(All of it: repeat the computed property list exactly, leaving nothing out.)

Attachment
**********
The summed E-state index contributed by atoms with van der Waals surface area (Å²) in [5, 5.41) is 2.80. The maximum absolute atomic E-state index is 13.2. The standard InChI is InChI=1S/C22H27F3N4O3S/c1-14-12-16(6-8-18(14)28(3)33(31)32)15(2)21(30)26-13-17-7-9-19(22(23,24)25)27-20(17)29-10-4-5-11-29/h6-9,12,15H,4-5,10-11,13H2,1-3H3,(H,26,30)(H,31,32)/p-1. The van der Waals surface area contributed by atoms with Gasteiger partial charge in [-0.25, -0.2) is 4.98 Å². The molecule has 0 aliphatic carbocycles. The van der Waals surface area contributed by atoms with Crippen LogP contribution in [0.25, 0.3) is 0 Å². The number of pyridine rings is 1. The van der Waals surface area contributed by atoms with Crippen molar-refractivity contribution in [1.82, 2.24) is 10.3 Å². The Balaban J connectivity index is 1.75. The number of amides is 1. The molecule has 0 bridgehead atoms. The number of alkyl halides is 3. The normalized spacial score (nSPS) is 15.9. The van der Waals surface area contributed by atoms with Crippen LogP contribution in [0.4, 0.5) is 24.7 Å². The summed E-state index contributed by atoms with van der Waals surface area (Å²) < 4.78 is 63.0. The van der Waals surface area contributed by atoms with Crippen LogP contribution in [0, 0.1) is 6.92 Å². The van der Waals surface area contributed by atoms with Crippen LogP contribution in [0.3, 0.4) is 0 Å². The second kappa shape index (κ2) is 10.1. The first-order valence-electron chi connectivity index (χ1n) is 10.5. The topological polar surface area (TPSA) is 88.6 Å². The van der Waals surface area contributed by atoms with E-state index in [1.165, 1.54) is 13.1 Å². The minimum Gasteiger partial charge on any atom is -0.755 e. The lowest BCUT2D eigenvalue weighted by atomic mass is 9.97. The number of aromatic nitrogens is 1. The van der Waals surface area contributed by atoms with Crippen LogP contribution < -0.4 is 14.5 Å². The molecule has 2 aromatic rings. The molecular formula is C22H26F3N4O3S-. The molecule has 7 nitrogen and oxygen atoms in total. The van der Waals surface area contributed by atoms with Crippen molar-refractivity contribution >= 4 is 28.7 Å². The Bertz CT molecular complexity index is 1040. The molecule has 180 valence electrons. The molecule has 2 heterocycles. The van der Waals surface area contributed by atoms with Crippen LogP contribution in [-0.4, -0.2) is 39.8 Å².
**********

The summed E-state index contributed by atoms with van der Waals surface area (Å²) in [5, 5.41) is 2.80. The maximum absolute atomic E-state index is 13.2. The standard InChI is InChI=1S/C22H27F3N4O3S/c1-14-12-16(6-8-18(14)28(3)33(31)32)15(2)21(30)26-13-17-7-9-19(22(23,24)25)27-20(17)29-10-4-5-11-29/h6-9,12,15H,4-5,10-11,13H2,1-3H3,(H,26,30)(H,31,32)/p-1. The van der Waals surface area contributed by atoms with Gasteiger partial charge in [-0.25, -0.2) is 4.98 Å². The molecule has 0 aliphatic carbocycles. The van der Waals surface area contributed by atoms with Crippen LogP contribution in [0.25, 0.3) is 0 Å². The number of pyridine rings is 1. The van der Waals surface area contributed by atoms with Crippen molar-refractivity contribution in [1.82, 2.24) is 10.3 Å². The Balaban J connectivity index is 1.75. The number of amides is 1. The molecule has 0 bridgehead atoms. The number of alkyl halides is 3. The normalized spacial score (nSPS) is 15.9. The van der Waals surface area contributed by atoms with Crippen LogP contribution in [0.4, 0.5) is 24.7 Å². The summed E-state index contributed by atoms with van der Waals surface area (Å²) < 4.78 is 63.0. The van der Waals surface area contributed by atoms with Crippen LogP contribution in [0, 0.1) is 6.92 Å². The van der Waals surface area contributed by atoms with Crippen LogP contribution in [0.3, 0.4) is 0 Å². The second kappa shape index (κ2) is 10.1. The first-order valence-electron chi connectivity index (χ1n) is 10.5. The topological polar surface area (TPSA) is 88.6 Å². The van der Waals surface area contributed by atoms with E-state index in [1.165, 1.54) is 13.1 Å². The minimum Gasteiger partial charge on any atom is -0.755 e. The lowest BCUT2D eigenvalue weighted by atomic mass is 9.97. The number of aromatic nitrogens is 1. The van der Waals surface area contributed by atoms with Crippen LogP contribution < -0.4 is 14.5 Å². The molecule has 2 aromatic rings. The molecular formula is C22H26F3N4O3S-. The molecule has 7 nitrogen and oxygen atoms in total. The van der Waals surface area contributed by atoms with Crippen molar-refractivity contribution >= 4 is 28.7 Å². The Bertz CT molecular complexity index is 1040. The molecule has 180 valence electrons. The molecule has 2 heterocycles. The van der Waals surface area contributed by atoms with Crippen LogP contribution in [-0.4, -0.2) is 39.8 Å².